vec2 x = orig + ui*dir0 + vi*dir1;
      if (inside(x, F)) {
         if (0 == which) {
            // the image value itself
            real y = F(x);
            rgb = [y,y,y];
         } else if (1 == which) {
            // the gradient magnitude
            real y = |∇F(x)|;
            rgb = [y,y,y];
         } else if (2 == which) {
            // the gradient vector, saved in
            // first two components of output
            vec2 gg = ∇F(x);
            rgb = [gg[0],gg[1],0];
         } else if (3 == which) {
            /* Colormapped, with simple value-based isocontour. Note that
            there isn't (currently) a way to learn within the language what
            the domain of colormap (or of any field) is, so rescaling the
            function range to [0,1] here reflects either prior knowledge
            or an assumption about the orientation meta-data in whatever
            cmap.nrrd links to. There is no need to clamp before evaluating
            cmap(); that is handled by the clamp in cmap's declaration */
            rgb = cmap(lerp(0,1,cmin,F(x),cmax));
            ll = bump(F(x) - iso);
         } else if (4 == which) {
            // colormapped, with Newton-based isocontour
            rgb = cmap(lerp(0,1,cmin,F(x),cmax));
            ll = bump((F(x) - iso)/|∇F(x)|);
         } else if (5 == which) {
            // colormapped, with Newton-based ridge line
            rgb = cmap(lerp(0,1,cmin,F(x),cmax));
            vec2{2} evec = evecs(∇⊗∇F(x));
            real{2} eval = evals(∇⊗∇F(x));
            real strn = -eval{1}/(|∇F(x)| + seps);
            if (eval{1} < 0 && strn > sthr) {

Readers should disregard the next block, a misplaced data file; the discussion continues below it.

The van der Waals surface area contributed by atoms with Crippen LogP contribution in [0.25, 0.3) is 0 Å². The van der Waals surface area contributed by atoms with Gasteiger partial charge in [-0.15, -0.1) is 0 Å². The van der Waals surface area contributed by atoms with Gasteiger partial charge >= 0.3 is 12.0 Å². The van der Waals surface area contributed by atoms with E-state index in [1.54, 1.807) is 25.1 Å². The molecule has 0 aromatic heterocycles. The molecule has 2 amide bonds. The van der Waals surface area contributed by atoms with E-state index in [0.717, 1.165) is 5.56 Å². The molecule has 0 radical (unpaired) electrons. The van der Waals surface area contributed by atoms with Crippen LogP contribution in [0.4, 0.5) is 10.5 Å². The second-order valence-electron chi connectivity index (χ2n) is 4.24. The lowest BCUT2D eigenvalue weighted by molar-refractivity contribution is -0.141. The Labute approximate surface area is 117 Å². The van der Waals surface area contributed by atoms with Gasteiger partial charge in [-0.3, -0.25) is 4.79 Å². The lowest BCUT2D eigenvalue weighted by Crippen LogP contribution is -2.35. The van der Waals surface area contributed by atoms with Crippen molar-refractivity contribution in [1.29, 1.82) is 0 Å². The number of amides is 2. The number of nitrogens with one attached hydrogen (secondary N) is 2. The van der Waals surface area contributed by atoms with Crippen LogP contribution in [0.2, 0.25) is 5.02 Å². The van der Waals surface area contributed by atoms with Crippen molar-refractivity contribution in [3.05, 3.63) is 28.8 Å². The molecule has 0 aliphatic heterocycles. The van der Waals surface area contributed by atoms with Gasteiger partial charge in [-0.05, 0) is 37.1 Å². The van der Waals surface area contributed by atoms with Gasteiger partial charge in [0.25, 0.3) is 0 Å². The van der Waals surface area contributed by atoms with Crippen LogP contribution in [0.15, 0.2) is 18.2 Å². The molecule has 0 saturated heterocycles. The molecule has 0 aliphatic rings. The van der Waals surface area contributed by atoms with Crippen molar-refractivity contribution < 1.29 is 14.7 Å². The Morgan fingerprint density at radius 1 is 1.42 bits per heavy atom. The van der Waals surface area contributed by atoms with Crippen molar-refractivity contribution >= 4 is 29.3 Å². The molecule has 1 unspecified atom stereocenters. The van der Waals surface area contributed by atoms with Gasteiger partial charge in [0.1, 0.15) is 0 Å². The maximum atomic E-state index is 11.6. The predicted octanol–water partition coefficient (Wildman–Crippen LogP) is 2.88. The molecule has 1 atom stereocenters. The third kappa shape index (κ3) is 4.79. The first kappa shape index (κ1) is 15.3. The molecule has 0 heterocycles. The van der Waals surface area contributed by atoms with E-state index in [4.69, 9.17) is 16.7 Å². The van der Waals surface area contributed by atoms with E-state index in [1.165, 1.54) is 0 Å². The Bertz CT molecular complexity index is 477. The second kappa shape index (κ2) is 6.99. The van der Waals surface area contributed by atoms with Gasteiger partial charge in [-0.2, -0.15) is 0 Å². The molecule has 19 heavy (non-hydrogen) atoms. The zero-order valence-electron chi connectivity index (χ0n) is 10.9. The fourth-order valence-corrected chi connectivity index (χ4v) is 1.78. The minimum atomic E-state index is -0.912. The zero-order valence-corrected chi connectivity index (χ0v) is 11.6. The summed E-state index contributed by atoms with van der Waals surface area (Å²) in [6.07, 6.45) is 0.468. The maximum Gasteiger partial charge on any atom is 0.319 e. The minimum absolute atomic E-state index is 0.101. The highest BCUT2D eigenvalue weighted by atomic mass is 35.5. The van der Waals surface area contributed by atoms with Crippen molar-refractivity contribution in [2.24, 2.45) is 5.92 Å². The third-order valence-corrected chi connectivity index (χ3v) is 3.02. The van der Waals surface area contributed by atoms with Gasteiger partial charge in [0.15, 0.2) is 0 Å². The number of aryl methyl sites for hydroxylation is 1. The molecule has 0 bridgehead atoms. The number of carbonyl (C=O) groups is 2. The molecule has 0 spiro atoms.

vec2 delta = (evec{1}⊗evec{1}/eval{1})•∇F(x);
               ll = bump(|delta|);
            }
         } else if (6 == which) {
            // colormapped, with Newton-based valley line
            rgb = cmap(lerp(0,1,cmin,F(x),cmax));
            vec2{2} evec = evecs(∇⊗∇F(x));
            real{2} eval = evals(∇⊗∇F(x));
            real strn = eval{0}/(|∇F(x)| + seps);
            if (eval{0} > 0 && strn > sthr) {
               vec2 delta = (evec{0}⊗evec{0}/eval{0})•∇F(x);
               ll = bump(|delta|);
            }
         } else if (7 == which || 8 == which || 9 == which) {
            // colormapped, with critical points
            rgb = cmap(lerp(0,1,cmin,F(x),cmax));
            vec2 delta = inv(∇⊗∇F(x))•∇F(x);
            real{2} eval = evals(∇⊗∇F(x));
            if (7 == which) {        // maxima
               if (eval{0} < 0 && eval{1} < 0 && eval{0} < -sthr) {
                  ll = bump(|delta|);
               }
            } else if (8 == which) { // saddle
               if (eval{0} > 0 && eval{1} < 0) {
                  ll = bump(|delta|);
               }
            } else {  // 9 == which:  minima
               if (eval{0} > 0 && eval{1} > 0 && eval{1} > sthr) {
                  ll = bump(|delta|);
               }
            }
         } else {
            // update "input int which" annotation above as cases are added
            print("Sorry, no function defined for which = ", which, "\n");
         }
         rgb = lerp(rgb, fcol, ll);
      }
      stabilize;
   }
}

initially [ sample(ui, vi) | vi in 0..(sy-1),
                             ui in 0..(sx-1) ];

root@smlnj-gforge.cs.uchicago.edu